Venezuela tops world lightning conductor league
Written by Lester Haines
Venezuela’s Lake Maracaibo has wrested the world’s “maximum lightning activity” crown from Africa’s Congo Basin, according to electrifying data from the joint NASA and Japan Aerospace Exploration Agency (JAXA) Tropical Rainfall Measuring Mission (TRMM).
Using 16 years of detection data from the now-deceased TRMM satellite’s Lightning Imaging Sensor (LIS), scientists were able to identify “an average rate of about 233 flashes per square kilometer per year” at the lake.
NASA explains: “Located in northwest Venezuela along part of the Andes Mountains, it is the largest lake in South America. Storms commonly form there at night as mountain breezes develop and converge over the warm, moist air over the lake. These unique conditions contribute to the development of persistent deep convection resulting in an average of 297 nocturnal thunderstorms per year, peaking in September.”
While the Congo Basin had previously been identified as the planet’s “lightning capital”, Africa is still pretty lively on the thunderbolt front, being “home to six of the world’s top ten sites for lightning activity”.
NASA elaborates: “The majority of the hotspots were by Lake Victoria and other lakes along the East African Rift Valley, which have a similar geography to Lake Maracaibo.”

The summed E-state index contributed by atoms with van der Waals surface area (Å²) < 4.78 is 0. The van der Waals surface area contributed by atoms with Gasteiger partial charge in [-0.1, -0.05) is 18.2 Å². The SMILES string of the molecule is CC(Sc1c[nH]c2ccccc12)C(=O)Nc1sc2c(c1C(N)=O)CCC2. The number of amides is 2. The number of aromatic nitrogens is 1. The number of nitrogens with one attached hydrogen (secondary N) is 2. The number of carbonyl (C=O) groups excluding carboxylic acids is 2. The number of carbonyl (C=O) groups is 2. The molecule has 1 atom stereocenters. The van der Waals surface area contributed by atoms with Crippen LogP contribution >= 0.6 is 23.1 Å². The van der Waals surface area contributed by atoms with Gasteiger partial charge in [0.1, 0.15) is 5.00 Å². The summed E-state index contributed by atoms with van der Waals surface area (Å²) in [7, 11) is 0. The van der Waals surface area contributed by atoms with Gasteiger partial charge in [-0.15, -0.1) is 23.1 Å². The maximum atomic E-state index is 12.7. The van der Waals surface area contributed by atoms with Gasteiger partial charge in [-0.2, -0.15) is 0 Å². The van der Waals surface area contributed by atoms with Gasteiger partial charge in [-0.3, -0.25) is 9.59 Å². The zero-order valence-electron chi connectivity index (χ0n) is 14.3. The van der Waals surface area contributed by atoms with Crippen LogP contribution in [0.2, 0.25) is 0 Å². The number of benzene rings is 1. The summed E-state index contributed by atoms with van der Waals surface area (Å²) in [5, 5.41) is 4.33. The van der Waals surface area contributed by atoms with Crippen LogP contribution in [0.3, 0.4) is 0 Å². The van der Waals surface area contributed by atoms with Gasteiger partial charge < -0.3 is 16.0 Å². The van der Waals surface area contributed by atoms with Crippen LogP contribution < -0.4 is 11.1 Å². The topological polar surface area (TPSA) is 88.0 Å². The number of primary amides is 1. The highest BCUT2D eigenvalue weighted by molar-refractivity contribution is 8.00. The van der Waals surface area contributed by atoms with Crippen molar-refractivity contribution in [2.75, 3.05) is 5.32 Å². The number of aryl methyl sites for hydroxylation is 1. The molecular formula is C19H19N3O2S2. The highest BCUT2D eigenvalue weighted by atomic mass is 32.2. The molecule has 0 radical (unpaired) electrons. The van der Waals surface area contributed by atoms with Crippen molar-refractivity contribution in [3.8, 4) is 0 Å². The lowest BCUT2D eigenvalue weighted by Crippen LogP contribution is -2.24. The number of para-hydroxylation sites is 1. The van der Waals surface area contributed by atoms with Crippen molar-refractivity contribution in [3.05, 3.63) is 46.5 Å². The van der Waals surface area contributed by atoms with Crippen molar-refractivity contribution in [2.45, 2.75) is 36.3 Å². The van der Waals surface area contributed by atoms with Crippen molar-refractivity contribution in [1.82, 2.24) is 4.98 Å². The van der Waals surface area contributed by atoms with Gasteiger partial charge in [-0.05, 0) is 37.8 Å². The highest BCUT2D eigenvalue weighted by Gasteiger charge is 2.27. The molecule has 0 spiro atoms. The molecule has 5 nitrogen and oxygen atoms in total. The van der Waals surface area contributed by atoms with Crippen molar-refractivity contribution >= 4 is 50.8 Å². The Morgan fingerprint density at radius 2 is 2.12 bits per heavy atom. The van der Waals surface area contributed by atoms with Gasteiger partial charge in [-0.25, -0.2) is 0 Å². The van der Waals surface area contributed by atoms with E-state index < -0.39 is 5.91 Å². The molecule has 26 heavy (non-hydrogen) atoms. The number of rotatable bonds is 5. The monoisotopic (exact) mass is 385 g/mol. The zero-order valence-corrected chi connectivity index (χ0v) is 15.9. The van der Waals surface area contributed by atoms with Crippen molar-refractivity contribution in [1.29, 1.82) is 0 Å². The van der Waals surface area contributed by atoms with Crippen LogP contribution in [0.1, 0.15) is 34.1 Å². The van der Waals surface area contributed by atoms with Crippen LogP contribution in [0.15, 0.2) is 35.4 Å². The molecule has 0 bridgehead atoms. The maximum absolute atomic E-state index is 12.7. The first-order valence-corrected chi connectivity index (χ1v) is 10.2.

Richard Blakeslee, LIS project scientist at NASA’s Marshall Space Flight Center, worked with lightning researchers from the University of Alabama in Huntsville, the University of Maryland, the National Oceanic Atmospheric Administration and the University of São Paulo on the LIS data.
He said: “Our research using LIS observations in new ways is a prime example of how NASA partners with scientists all over the world to better understand and appreciate our home planet.”
The team’s findings are published in the Bulletin of the American Meteorological Society.
NASA explains that LIS “detects the distribution and variability of total lightning – cloud-to-cloud, intracloud, and cloud to ground – that occurs in the tropical regions of the globe”.
The space agency elaborates: “LIS uses a specialized, high-speed imaging system to look for changes in the optical output caused by lightning in the tops of clouds. By analyzing a narrow wavelength band around 777 nanometers – which is in the near-infrared region of the spectrum – the sensors can spot brief lightning flashes even under bright daytime conditions that swamp out the small lightning signal.”
A spare LIS instrument, built back in the 1990s, is due to fly to the International Space Station later this year to continue its predecessor’s lightning watch.
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